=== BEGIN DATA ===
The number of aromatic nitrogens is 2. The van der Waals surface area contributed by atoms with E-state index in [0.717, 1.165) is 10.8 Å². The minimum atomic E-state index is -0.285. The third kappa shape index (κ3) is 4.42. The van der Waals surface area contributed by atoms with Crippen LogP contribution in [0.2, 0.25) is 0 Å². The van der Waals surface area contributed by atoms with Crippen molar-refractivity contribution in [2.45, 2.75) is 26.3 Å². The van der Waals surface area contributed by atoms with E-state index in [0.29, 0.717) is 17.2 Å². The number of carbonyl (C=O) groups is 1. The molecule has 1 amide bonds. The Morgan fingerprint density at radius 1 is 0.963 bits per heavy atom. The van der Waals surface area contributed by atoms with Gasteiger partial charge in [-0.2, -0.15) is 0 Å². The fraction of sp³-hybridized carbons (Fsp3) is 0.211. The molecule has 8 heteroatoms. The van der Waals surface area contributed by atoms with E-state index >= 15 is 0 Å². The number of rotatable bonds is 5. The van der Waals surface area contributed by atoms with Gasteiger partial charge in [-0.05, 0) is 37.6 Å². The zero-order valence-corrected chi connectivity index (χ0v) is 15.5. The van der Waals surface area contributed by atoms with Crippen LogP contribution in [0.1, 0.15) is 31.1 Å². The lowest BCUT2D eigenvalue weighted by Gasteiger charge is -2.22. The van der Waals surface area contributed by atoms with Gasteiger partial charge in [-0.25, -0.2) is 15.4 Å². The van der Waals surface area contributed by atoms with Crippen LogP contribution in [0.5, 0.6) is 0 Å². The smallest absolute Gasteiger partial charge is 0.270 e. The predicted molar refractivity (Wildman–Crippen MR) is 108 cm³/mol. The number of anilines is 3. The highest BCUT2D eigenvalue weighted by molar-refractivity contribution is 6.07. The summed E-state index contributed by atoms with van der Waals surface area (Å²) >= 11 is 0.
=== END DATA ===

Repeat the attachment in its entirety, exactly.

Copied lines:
The number of aromatic nitrogens is 2. The van der Waals surface area contributed by atoms with E-state index in [0.717, 1.165) is 10.8 Å². The minimum atomic E-state index is -0.285. The third kappa shape index (κ3) is 4.42. The van der Waals surface area contributed by atoms with Crippen LogP contribution in [0.2, 0.25) is 0 Å². The van der Waals surface area contributed by atoms with Crippen molar-refractivity contribution in [2.45, 2.75) is 26.3 Å². The van der Waals surface area contributed by atoms with E-state index in [0.29, 0.717) is 17.2 Å². The number of carbonyl (C=O) groups is 1. The molecule has 1 amide bonds. The Morgan fingerprint density at radius 1 is 0.963 bits per heavy atom. The van der Waals surface area contributed by atoms with Gasteiger partial charge in [-0.2, -0.15) is 0 Å². The fraction of sp³-hybridized carbons (Fsp3) is 0.211. The molecule has 8 heteroatoms. The van der Waals surface area contributed by atoms with E-state index >= 15 is 0 Å². The number of rotatable bonds is 5. The van der Waals surface area contributed by atoms with Gasteiger partial charge in [-0.05, 0) is 37.6 Å². The zero-order valence-corrected chi connectivity index (χ0v) is 15.5. The van der Waals surface area contributed by atoms with Crippen LogP contribution in [0.1, 0.15) is 31.1 Å². The lowest BCUT2D eigenvalue weighted by Gasteiger charge is -2.22. The van der Waals surface area contributed by atoms with Gasteiger partial charge in [-0.25, -0.2) is 15.4 Å². The van der Waals surface area contributed by atoms with Crippen LogP contribution in [0.5, 0.6) is 0 Å². The smallest absolute Gasteiger partial charge is 0.270 e. The predicted molar refractivity (Wildman–Crippen MR) is 108 cm³/mol. The number of anilines is 3. The highest BCUT2D eigenvalue weighted by molar-refractivity contribution is 6.07. The summed E-state index contributed by atoms with van der Waals surface area (Å²) >= 11 is 0.